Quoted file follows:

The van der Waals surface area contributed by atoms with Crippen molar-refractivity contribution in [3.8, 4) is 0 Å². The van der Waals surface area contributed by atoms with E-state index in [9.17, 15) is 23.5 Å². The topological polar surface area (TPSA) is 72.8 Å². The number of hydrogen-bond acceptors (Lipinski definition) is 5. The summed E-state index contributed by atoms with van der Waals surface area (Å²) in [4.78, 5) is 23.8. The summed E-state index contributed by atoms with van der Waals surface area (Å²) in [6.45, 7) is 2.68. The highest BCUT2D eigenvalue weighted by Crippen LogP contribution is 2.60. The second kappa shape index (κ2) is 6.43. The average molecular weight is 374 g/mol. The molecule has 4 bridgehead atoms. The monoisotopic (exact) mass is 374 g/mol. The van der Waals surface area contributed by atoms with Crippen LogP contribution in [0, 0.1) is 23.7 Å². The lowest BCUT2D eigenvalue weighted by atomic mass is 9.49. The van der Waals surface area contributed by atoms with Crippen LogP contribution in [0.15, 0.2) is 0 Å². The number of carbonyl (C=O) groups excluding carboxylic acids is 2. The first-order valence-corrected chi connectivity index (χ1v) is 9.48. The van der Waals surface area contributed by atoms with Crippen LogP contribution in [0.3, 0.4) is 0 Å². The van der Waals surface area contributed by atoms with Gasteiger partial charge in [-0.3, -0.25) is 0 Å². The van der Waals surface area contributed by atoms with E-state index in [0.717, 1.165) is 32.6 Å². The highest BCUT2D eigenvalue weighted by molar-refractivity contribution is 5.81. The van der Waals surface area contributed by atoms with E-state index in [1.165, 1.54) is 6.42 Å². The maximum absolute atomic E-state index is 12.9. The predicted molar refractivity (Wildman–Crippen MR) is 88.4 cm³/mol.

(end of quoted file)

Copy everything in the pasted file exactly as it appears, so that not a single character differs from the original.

The van der Waals surface area contributed by atoms with Crippen molar-refractivity contribution in [3.8, 4) is 0 Å². The van der Waals surface area contributed by atoms with E-state index in [9.17, 15) is 23.5 Å². The topological polar surface area (TPSA) is 72.8 Å². The number of hydrogen-bond acceptors (Lipinski definition) is 5. The summed E-state index contributed by atoms with van der Waals surface area (Å²) in [4.78, 5) is 23.8. The summed E-state index contributed by atoms with van der Waals surface area (Å²) in [6.45, 7) is 2.68. The highest BCUT2D eigenvalue weighted by Crippen LogP contribution is 2.60. The second kappa shape index (κ2) is 6.43. The average molecular weight is 374 g/mol. The molecule has 4 bridgehead atoms. The monoisotopic (exact) mass is 374 g/mol. The van der Waals surface area contributed by atoms with Crippen LogP contribution in [0, 0.1) is 23.7 Å². The lowest BCUT2D eigenvalue weighted by atomic mass is 9.49. The van der Waals surface area contributed by atoms with Crippen LogP contribution in [0.15, 0.2) is 0 Å². The number of carbonyl (C=O) groups excluding carboxylic acids is 2. The first-order valence-corrected chi connectivity index (χ1v) is 9.48. The van der Waals surface area contributed by atoms with Crippen LogP contribution in [0.3, 0.4) is 0 Å². The van der Waals surface area contributed by atoms with Gasteiger partial charge in [-0.3, -0.25) is 0 Å². The van der Waals surface area contributed by atoms with E-state index in [0.717, 1.165) is 32.6 Å². The highest BCUT2D eigenvalue weighted by molar-refractivity contribution is 5.81. The van der Waals surface area contributed by atoms with E-state index in [1.165, 1.54) is 6.42 Å². The maximum absolute atomic E-state index is 12.9. The predicted molar refractivity (Wildman–Crippen MR) is 88.4 cm³/mol.